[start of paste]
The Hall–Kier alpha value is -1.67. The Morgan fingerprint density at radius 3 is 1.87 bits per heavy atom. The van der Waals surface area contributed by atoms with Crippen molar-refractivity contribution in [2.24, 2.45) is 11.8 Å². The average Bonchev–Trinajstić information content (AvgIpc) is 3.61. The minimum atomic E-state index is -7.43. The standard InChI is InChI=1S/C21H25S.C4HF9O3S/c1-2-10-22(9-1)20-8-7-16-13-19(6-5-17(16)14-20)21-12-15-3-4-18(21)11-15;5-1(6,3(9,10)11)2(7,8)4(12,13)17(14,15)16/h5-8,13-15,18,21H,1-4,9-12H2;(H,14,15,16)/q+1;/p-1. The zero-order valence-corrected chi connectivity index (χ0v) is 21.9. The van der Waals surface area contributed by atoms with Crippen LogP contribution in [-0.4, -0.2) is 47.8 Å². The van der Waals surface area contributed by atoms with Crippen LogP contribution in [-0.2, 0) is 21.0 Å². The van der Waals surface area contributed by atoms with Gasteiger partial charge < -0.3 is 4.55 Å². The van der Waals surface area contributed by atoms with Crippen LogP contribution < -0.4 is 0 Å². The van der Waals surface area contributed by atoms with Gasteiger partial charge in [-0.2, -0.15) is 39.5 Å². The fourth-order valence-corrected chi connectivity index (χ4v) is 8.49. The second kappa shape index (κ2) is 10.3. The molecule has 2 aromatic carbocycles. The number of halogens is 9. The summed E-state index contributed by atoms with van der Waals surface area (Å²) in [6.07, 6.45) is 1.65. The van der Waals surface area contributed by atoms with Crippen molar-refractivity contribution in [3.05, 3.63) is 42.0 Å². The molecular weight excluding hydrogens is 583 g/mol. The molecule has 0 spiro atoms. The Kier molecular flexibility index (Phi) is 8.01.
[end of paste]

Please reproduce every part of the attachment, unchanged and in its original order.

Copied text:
The Hall–Kier alpha value is -1.67. The Morgan fingerprint density at radius 3 is 1.87 bits per heavy atom. The van der Waals surface area contributed by atoms with Crippen molar-refractivity contribution in [2.24, 2.45) is 11.8 Å². The average Bonchev–Trinajstić information content (AvgIpc) is 3.61. The minimum atomic E-state index is -7.43. The standard InChI is InChI=1S/C21H25S.C4HF9O3S/c1-2-10-22(9-1)20-8-7-16-13-19(6-5-17(16)14-20)21-12-15-3-4-18(21)11-15;5-1(6,3(9,10)11)2(7,8)4(12,13)17(14,15)16/h5-8,13-15,18,21H,1-4,9-12H2;(H,14,15,16)/q+1;/p-1. The zero-order valence-corrected chi connectivity index (χ0v) is 21.9. The van der Waals surface area contributed by atoms with Crippen LogP contribution in [-0.4, -0.2) is 47.8 Å². The van der Waals surface area contributed by atoms with Crippen LogP contribution in [-0.2, 0) is 21.0 Å². The van der Waals surface area contributed by atoms with Gasteiger partial charge < -0.3 is 4.55 Å². The van der Waals surface area contributed by atoms with Crippen LogP contribution < -0.4 is 0 Å². The van der Waals surface area contributed by atoms with Gasteiger partial charge in [-0.2, -0.15) is 39.5 Å². The fourth-order valence-corrected chi connectivity index (χ4v) is 8.49. The second kappa shape index (κ2) is 10.3. The molecule has 2 aromatic carbocycles. The number of halogens is 9. The summed E-state index contributed by atoms with van der Waals surface area (Å²) in [6.07, 6.45) is 1.65. The van der Waals surface area contributed by atoms with Crippen molar-refractivity contribution in [3.05, 3.63) is 42.0 Å². The molecular weight excluding hydrogens is 583 g/mol. The molecule has 0 spiro atoms. The Kier molecular flexibility index (Phi) is 8.01.